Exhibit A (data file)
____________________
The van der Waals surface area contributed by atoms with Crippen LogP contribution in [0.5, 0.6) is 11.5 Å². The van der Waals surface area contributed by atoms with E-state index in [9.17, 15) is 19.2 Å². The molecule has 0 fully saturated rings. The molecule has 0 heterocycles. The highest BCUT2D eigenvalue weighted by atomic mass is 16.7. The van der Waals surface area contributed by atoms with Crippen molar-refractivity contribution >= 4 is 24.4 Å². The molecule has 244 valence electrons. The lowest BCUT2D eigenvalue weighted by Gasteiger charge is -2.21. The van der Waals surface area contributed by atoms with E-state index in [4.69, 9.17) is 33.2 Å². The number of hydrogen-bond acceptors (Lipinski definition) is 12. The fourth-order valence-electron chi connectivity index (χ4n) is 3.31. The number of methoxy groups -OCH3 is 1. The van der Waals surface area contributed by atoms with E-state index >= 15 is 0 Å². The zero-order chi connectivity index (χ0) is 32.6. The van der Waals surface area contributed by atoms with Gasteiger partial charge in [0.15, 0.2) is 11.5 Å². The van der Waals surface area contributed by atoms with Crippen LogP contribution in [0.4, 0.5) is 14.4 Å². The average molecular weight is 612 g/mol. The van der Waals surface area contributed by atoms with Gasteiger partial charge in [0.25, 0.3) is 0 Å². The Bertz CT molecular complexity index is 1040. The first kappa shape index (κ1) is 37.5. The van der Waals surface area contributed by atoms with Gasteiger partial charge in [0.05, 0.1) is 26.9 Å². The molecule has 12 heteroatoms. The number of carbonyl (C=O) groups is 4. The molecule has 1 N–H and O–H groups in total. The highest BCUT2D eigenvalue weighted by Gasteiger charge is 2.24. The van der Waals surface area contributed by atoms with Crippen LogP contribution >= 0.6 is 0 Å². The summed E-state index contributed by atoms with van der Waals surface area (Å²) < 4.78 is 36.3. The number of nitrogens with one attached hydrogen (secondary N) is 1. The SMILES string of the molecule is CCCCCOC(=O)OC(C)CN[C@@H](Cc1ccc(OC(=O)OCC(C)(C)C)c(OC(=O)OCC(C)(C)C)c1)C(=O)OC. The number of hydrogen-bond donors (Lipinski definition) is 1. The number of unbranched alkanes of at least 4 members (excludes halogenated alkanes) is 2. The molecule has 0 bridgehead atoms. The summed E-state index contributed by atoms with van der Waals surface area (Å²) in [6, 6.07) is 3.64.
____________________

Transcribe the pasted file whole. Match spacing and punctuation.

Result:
The van der Waals surface area contributed by atoms with Crippen LogP contribution in [0.5, 0.6) is 11.5 Å². The van der Waals surface area contributed by atoms with E-state index in [9.17, 15) is 19.2 Å². The molecule has 0 fully saturated rings. The molecule has 0 heterocycles. The highest BCUT2D eigenvalue weighted by atomic mass is 16.7. The van der Waals surface area contributed by atoms with Crippen molar-refractivity contribution >= 4 is 24.4 Å². The molecule has 244 valence electrons. The lowest BCUT2D eigenvalue weighted by Gasteiger charge is -2.21. The van der Waals surface area contributed by atoms with E-state index in [4.69, 9.17) is 33.2 Å². The number of hydrogen-bond acceptors (Lipinski definition) is 12. The fourth-order valence-electron chi connectivity index (χ4n) is 3.31. The number of methoxy groups -OCH3 is 1. The van der Waals surface area contributed by atoms with E-state index >= 15 is 0 Å². The zero-order chi connectivity index (χ0) is 32.6. The van der Waals surface area contributed by atoms with Gasteiger partial charge in [0.15, 0.2) is 11.5 Å². The van der Waals surface area contributed by atoms with Crippen LogP contribution in [0.4, 0.5) is 14.4 Å². The average molecular weight is 612 g/mol. The van der Waals surface area contributed by atoms with Gasteiger partial charge in [0.25, 0.3) is 0 Å². The Bertz CT molecular complexity index is 1040. The first kappa shape index (κ1) is 37.5. The van der Waals surface area contributed by atoms with Gasteiger partial charge in [0.05, 0.1) is 26.9 Å². The molecule has 12 heteroatoms. The number of carbonyl (C=O) groups is 4. The molecule has 1 N–H and O–H groups in total. The highest BCUT2D eigenvalue weighted by Gasteiger charge is 2.24. The van der Waals surface area contributed by atoms with Crippen LogP contribution >= 0.6 is 0 Å². The summed E-state index contributed by atoms with van der Waals surface area (Å²) < 4.78 is 36.3. The number of nitrogens with one attached hydrogen (secondary N) is 1. The SMILES string of the molecule is CCCCCOC(=O)OC(C)CN[C@@H](Cc1ccc(OC(=O)OCC(C)(C)C)c(OC(=O)OCC(C)(C)C)c1)C(=O)OC. The number of hydrogen-bond donors (Lipinski definition) is 1. The number of unbranched alkanes of at least 4 members (excludes halogenated alkanes) is 2. The molecule has 0 bridgehead atoms. The summed E-state index contributed by atoms with van der Waals surface area (Å²) in [6, 6.07) is 3.64.